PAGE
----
From the desk of Bob Malkas: District of Columbia v. Heller


Local Voices

Bob Malkas

I am using Senator Ted Cruz’s book One Vote Away as a resource guide for this article. While reading the book I was reminded of a teaching technique I used in my Political Science classes at Mother of Sorrows High School. We laid out the facts, then stepped back and saw what would happen next. Always keeping order but leading the class to make decisions for themselves.

The book explains how a single U.S Supreme Court decision on cases brought before them changed history. Each case he addresses tells the reasoning used on issues that still are in the news today. Religious liberty, School Choice, Gun Rights, State Sovereignty, Abortion, Free Speech, Crime, and the Re-election Process.

I was able to apply my approach because the administration trusted my teaching skills and allowed me to do what they hired to do — make my students think for themselves, always knowing that I would be respecting the established guidelines of the school, not any government office, and to do what the parents expected for their children. When studying the U.S. Supreme Court, I would select one case that once decided changed existing national policy.

If I were teaching today that technique could propose a problem if I decided to use any chapter in Cruz’s book. Let me choose one for now — Gun Rights and District of Columbia v. Heller.

When our Constitution was formed the framers created a Bill of Rights to protect the most important liberties we hoped to enjoy as Americans in a newly formed nation. The Founders still had the specter of living under the rule of a British monarch and wanted to ensure that they would never have to do so again.

Dick Heller was a federal police officer who lived in Washington D.C. He carried a firearm to work and kept one at his home. D.C. had passed a law prohibiting that practice — basically banning firearms for private citizens.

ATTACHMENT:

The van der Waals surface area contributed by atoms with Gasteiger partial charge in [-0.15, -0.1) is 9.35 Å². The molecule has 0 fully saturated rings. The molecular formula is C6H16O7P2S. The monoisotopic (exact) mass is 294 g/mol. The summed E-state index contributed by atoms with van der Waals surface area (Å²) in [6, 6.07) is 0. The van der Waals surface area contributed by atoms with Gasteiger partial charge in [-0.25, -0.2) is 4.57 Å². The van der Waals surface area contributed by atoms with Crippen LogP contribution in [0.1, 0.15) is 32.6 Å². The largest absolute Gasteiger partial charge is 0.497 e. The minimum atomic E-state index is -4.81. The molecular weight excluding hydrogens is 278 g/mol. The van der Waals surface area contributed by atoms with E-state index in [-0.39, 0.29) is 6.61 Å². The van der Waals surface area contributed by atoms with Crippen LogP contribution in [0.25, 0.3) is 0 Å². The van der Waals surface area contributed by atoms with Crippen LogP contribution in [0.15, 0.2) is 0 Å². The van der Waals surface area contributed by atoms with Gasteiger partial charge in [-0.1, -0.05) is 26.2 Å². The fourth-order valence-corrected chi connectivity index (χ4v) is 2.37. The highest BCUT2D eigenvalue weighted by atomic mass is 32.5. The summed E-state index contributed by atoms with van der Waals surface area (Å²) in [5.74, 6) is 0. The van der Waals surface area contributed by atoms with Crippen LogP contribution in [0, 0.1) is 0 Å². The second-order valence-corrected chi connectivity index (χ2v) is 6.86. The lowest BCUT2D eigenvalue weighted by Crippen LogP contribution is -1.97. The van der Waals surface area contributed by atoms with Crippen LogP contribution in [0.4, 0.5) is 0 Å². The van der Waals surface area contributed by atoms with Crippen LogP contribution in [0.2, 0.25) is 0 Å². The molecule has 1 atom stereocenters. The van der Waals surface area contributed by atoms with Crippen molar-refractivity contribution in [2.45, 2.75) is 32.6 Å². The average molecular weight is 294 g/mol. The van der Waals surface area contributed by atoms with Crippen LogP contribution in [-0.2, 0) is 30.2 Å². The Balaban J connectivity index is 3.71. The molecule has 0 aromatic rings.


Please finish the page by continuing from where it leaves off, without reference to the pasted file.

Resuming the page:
Dick Heller brought a challenge against those laws in federal court because he said that they were inconsistent with the core protections defined in the Second Amendment of the U.S. Constitution. The first lower court to consider the Heller case reasoned that the Second Amendment does not give a citizen the Constitutional Right to protect himself.

Thirteen states in the country decided to take the Heller case to a Court of Appeals. For my class the stage would be set. The students were instructed to take it from there and be ready to discuss their opinions in the next class. With the internet today at their disposal this would be an easy assignment.

I suggested they begin their research by first establishing a thesis. How did they feel from the start about Heller and project for themselves what the Supreme Court was to decide before they went further.

When the Supreme Court decision came down Dick Heller prevailed by a 5-4 vote. The majority decision was authored by Justice Antonin Scalia. It reasoned that Heller had the right to keep and bear arms and that the right had been addressed as part of the Second Amendment.

The Court had upheld an individual’s right to keep and bear arms and had struck down D.C. total bar on possessing a functional firearm at home.

Heller was only the beginning. But It laid down how the American political system was meant to proceed. After everyone had an opportunity to speak, I would do what Cruz did. Present the work of experts in the field and take the lesson further.

To support his position Cruz referred to economist John Lott who wrote a groundbreaking book in 1998, More Guns, Less Crime. Lott presented empirical data to demonstrate that disarming law-abiding citizens increases violent crimes.

I concluded my lesson by asking the students to decide for themselves.

Bob Malkas

Local Voices is our version of “Letters to the Editor.” The opinions posted here are those of the writers, and posting them does not indicate endorsement by The Lansing Journal. We welcome input from fellow residents who have thoughtful things to say about topics that are important to our community. Send your submissions to The Lansing Journal with “Voices” in the subject line.



  1. Good article Bob ! I am glad to always read you articles! Keep up the good work for Lansing Journal !

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